The voice of the individual
In this column, members of Georgia Humanities and their colleagues take turns discussing Georgia’s history and culture, and other topics that matter. Through different voices, we hear different stories.
This week, PEARL MCHANEY, of Georgia State University, encourages readers to listen for the voice of truth in the arts and humanities.
By Pearl McHaney
At the height of the Cold War, 1954, American fiction writer Eudora Welty found herself in Cambridge, England, speaking at an American Studies conference:
Mutual understanding in the world being nearly always, as now, at low ebb, it is comforting to remember that it is through art that one country can nearly always speak reliably to another, if the other can hear at all. Art, though, is never the voice of a country; it is an even more precious thing, the voice of the individual, doing its best to speak, not comfort of any sort, indeed, but truth.
Where and how can we hear that voice of truth? Perhaps in places such as the SaportaReport, on National Public Radio, by reading, and through the arts as Welty suggests. Time is of the essence to hear one another. This sort of urgency propels writers to capture the archangel of fiction — feeling — with characters, dialogue, imagination, and action to show what British writer Henry Green says is “a web of insinuations … a long intimacy of strangers.”
One means of supporting artists and art and to hear truth is found in the arena of the theater, where community is rather instantly created by the physical space and the collective experience. This season, beginning February 14 at noon, at the Balzer Theater at Herren’s, Southern Writers Onstage: Women in Black and White offers the kind of opportunities such as I am suggesting: four dramatic readings of stories by writers Eudora Welty, Alice Walker, Flannery O’Connor, and Toni Morrison.
The stories are of men and women, black and white, young and old, listening and not listening to one another, to history, to music. Atlanta’s finest actors — Brenda Bynum, Eric Moore, Carolyn Cook, Bernardine Mitchell — joined by Valerie Boyd, the award-winning biographer of Zora Neale Hurston and editor of Alice Walker’s journals, will read the short stories on Theatrical Outfit’s stage at the Balzer Theater. Stories “teach us how to be human,” says Scott Russell Sanders, for literature is “a living reservoir of human possibilities, telling us what has worked before, what has failed, where meaning and purpose and joy might be found.”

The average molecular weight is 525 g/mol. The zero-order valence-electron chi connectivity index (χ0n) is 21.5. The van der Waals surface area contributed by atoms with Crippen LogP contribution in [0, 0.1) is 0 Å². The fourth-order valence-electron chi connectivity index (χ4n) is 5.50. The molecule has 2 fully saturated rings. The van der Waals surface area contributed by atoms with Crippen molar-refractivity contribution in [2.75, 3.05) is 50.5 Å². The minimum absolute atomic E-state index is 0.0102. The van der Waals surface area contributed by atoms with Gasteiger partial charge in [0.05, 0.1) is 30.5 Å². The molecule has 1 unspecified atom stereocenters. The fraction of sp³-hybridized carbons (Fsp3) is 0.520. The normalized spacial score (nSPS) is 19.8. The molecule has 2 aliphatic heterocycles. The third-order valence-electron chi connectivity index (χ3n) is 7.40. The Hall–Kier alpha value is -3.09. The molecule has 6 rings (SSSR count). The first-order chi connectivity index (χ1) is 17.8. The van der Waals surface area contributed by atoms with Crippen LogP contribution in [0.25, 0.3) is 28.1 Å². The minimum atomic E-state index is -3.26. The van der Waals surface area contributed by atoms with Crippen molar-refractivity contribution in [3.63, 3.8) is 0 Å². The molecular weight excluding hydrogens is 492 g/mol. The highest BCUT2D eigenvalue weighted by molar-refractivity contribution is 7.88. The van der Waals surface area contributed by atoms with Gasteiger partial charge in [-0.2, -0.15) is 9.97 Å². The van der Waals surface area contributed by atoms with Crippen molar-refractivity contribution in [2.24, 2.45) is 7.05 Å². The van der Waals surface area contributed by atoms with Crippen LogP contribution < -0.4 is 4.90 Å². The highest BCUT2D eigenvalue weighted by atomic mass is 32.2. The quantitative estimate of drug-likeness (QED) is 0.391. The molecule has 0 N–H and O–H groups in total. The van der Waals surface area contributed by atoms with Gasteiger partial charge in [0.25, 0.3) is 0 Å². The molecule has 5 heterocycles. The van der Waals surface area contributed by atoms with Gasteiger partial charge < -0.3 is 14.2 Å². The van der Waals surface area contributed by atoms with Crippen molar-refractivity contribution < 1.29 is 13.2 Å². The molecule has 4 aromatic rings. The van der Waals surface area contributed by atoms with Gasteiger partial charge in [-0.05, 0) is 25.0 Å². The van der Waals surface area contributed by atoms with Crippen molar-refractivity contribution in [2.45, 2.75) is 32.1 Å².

First up, today, February 14, is appropriately a story of love – Eudora Welty’s “Powerhouse.” At a white dance in Alligator, Mississippi, the narrator swoons over the larger-than-life jazz musician Powerhouse, a song and piano man based on Fats Waller. Waller recorded a stunning performance of Hoagy Carmichael and Stuart Gorrell’s “Georgia on My Mind” that we most often associate with Georgia’s Ray Charles, but we also hear “Honeysuckle Rose,” “Your Feet’s Too Big,” and “This Joint Is Jumpin’” when we tune into Waller. “Powerhouse” gets complicated when the jazz man takes his break at the World Café in Negrotown, segregated from the white audience. The story “Powerhouse,” to be read by Brenda Bynum (Violet Weston in August Osage County) and Eric Moore (Fats Waller in Ain’t Misbehavin), has been called one of America’s finest jazz stories.
In counterpoint to “Powerhouse” is Alice Walker’s story “Nineteen Fifty-five,” to be presented on February 21. Here, the protagonists Traynor and Gracie Mae are fictionalizations of Elvis Presley and Willie Mae “Big Mama” Thornton. Although not named, it is Thornton’s song “Hound Dog,” written especially for the blues singer by Jerry Lieber and Mike Stoller, that Traynor buys and turns into his own #1 hit. Although he becomes rich and famous, Traynor cannot find contentment and returns again and again to ask Gracie Mae, “But what does it mean?”
Thornton left her Montgomery, Alabama, home at age fourteen to tour with Atlanta’s “Sammy Green’s Hot Harlem Review,” a band that seems to be a footnote in music history only because of Thornton’s participation. We know more about Elvis Presley, beginning with his eleven television appearances and double-sided hit “Hound Dog”/“Don’t Be Cruel” in 1956. Following successful shows in Macon, Georgia, in 1975 and 1976, Governor Jimmy Carter declared January 8, 1977, to be Elvis Presley Day in Georgia. Valerie Boyd, Charlayne Hunter-Gault Distinguished Writer in Residence at the Grady College of Journalism at the University of Georgia, will channel Alice Walker’s truth-telling about singing the blues from the heart.
The final two performances in the Southern Writers Onstage series are Carolyn Cook reading Flannery O’Connor’s short story “Everything That Rises Must Converge” (March 28) and Bernardine Mitchell reading Toni Morrison’s only published short story “Recitatif” (April 4). In a time when the arts are (again) under threat of defunding, it is comforting to know that such champions as Georgia Humanities, Theatrical Outfit, and Georgia State University’s Center for Collaborative and International Arts are still listening. It is through their support that we can hear the voices of these individuals (Welty, Powerhouse, Bynum, Moore, Walker, Traynor, Gracie Mae, Boyd, O’Connor, Cook, Morrison, and Mitchell) for free, at noontime, at the Balzer Theater at Herren’s, the site of the first downtown Atlanta restaurant to integrate its tables.
Pearl McHaney is the Kenneth M. England Professor of Southern Literature and Director of the Center for Collaborative and International Arts at Georgia State University.
Kelly Caudle and Allison Hutton of Georgia Humanities provide editorial assistance for the “Jamil’s Georgia” columns.